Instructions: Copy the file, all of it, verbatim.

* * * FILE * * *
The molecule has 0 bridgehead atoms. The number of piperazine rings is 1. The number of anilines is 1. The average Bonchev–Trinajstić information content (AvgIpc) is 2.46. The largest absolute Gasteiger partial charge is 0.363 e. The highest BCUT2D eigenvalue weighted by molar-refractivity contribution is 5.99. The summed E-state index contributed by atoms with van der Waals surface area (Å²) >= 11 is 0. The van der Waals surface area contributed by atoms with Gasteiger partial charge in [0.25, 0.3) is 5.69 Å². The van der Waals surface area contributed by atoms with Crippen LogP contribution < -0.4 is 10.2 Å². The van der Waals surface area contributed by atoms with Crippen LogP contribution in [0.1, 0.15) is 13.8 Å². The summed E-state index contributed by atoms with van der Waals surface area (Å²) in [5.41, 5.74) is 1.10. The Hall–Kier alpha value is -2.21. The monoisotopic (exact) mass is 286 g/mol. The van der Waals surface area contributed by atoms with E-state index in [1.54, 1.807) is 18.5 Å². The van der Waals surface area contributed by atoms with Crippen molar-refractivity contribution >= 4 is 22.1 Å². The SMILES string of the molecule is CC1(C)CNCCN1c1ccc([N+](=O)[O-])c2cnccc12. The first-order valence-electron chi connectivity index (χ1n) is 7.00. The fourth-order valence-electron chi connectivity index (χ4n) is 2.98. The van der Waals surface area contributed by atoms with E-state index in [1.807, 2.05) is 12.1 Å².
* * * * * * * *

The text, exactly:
The molecule has 0 bridgehead atoms. The number of piperazine rings is 1. The number of anilines is 1. The average Bonchev–Trinajstić information content (AvgIpc) is 2.46. The largest absolute Gasteiger partial charge is 0.363 e. The highest BCUT2D eigenvalue weighted by molar-refractivity contribution is 5.99. The summed E-state index contributed by atoms with van der Waals surface area (Å²) >= 11 is 0. The van der Waals surface area contributed by atoms with Gasteiger partial charge in [0.25, 0.3) is 5.69 Å². The van der Waals surface area contributed by atoms with Crippen LogP contribution < -0.4 is 10.2 Å². The van der Waals surface area contributed by atoms with Crippen LogP contribution in [0.1, 0.15) is 13.8 Å². The summed E-state index contributed by atoms with van der Waals surface area (Å²) in [5.41, 5.74) is 1.10. The Hall–Kier alpha value is -2.21. The monoisotopic (exact) mass is 286 g/mol. The van der Waals surface area contributed by atoms with E-state index in [1.54, 1.807) is 18.5 Å². The van der Waals surface area contributed by atoms with Crippen molar-refractivity contribution >= 4 is 22.1 Å². The SMILES string of the molecule is CC1(C)CNCCN1c1ccc([N+](=O)[O-])c2cnccc12. The first-order valence-electron chi connectivity index (χ1n) is 7.00. The fourth-order valence-electron chi connectivity index (χ4n) is 2.98. The van der Waals surface area contributed by atoms with E-state index in [1.807, 2.05) is 12.1 Å².